Farmers used to gather at the local feed mill to discuss the weather or what was going on in agriculture or chat about last season’s profits. Socializing in agriculture was the act of communicating with others in person since technology was not always an option. With only the option of communicating on a local scale, and to those only in your town, the advocation of any ag topic was very limited. People, including farmers, are now using social media tools, such as Facebook, Twitter, YouTube, and blogs, to spread the word of their beautiful industry. Whether their message is personal or farming-related, social media has exponentially increased the number of people ag businesses can reach, instantly changing the perspective of where our food comes from. It has completely changed how city folk can connect to agriculture.

Why should agriculture producers be concerned with social media tools? It’s straightforward: mass influence.

The Power of Social Media Influence

Consumers are not only learning about food production at local farmers’ markets, many are now also educating themselves about ag topics through social media. Nowadays, most farmers use computers, the Internet, cell phones, smartphones, and even electronic tablets or notebook computers like the rest of the world to let their voice be heard. However, many ag advocators are still lagging when it comes to understanding the true power of social media and the influence it could have on their world. That includes passing up valuable opportunities to interact with and educate the public to promote their farms and their products in their own way, so help us convince farmers to utilize the free platform that is social media.

Advocating for Agriculture on Social Media 2A lot of rural communities may not fully understand what social media is and how it works. To help, it refers to web-based applications that enable the creation and sharing of user-generated content. Social media is valuable because it combines technology and social interaction, and is a huge culture shift, not just a fad. Society has changed into a digital era of 500 million Facebook users, 50 million tweets, 450 million mobile Internet users, and 68 million bloggers. With numbers like that, if advocating for ag movements or changes is a goal of yours, social media should be the first place to start your campaign.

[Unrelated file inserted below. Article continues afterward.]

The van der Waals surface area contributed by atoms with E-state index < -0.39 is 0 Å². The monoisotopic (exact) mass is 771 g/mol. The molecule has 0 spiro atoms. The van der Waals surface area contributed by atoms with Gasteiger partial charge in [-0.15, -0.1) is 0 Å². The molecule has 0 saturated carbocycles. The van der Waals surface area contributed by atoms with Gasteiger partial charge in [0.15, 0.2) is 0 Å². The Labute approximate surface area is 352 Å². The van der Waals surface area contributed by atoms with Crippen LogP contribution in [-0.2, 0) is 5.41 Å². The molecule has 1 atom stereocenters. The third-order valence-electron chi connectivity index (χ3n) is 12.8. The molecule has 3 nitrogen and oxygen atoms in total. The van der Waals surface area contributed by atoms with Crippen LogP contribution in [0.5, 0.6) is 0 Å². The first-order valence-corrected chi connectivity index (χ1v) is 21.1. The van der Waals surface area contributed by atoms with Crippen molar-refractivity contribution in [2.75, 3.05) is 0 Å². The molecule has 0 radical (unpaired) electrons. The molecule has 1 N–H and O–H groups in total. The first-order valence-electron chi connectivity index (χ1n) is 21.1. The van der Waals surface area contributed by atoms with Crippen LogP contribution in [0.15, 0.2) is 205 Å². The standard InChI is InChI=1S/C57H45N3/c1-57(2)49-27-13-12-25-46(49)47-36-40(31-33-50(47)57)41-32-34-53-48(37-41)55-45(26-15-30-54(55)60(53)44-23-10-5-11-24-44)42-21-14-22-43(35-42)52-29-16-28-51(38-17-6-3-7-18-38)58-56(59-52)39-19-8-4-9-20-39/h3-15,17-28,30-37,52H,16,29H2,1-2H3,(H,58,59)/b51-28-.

Traditionally, industrial media such as newspapers, television, and magazines dominated the agricultural information exchange. However, technological awareness and computer literacy has greatly increased across all rural demographics in recent years, so we are seeing a shift in SM usage. People seeking agricultural news, education, and other information are increasingly using various forms of social media, so if you’re an agricultural advocate, or simply wanting to expand your product promotion reach, you must be right in front of those interested viewers.

The Potential of Social Media Reach

When you have a one-on-one conversation about an issue, the information you provide benefits only the person you’re talking to. However, if you share that information using something like social media, you have the potential to reach millions of other farmers or ag consumers who have similar questions or are experiencing similar problems. Not only that, but you can also promote a political message or industry change with a louder voice than any local magazine or pub meet could every do.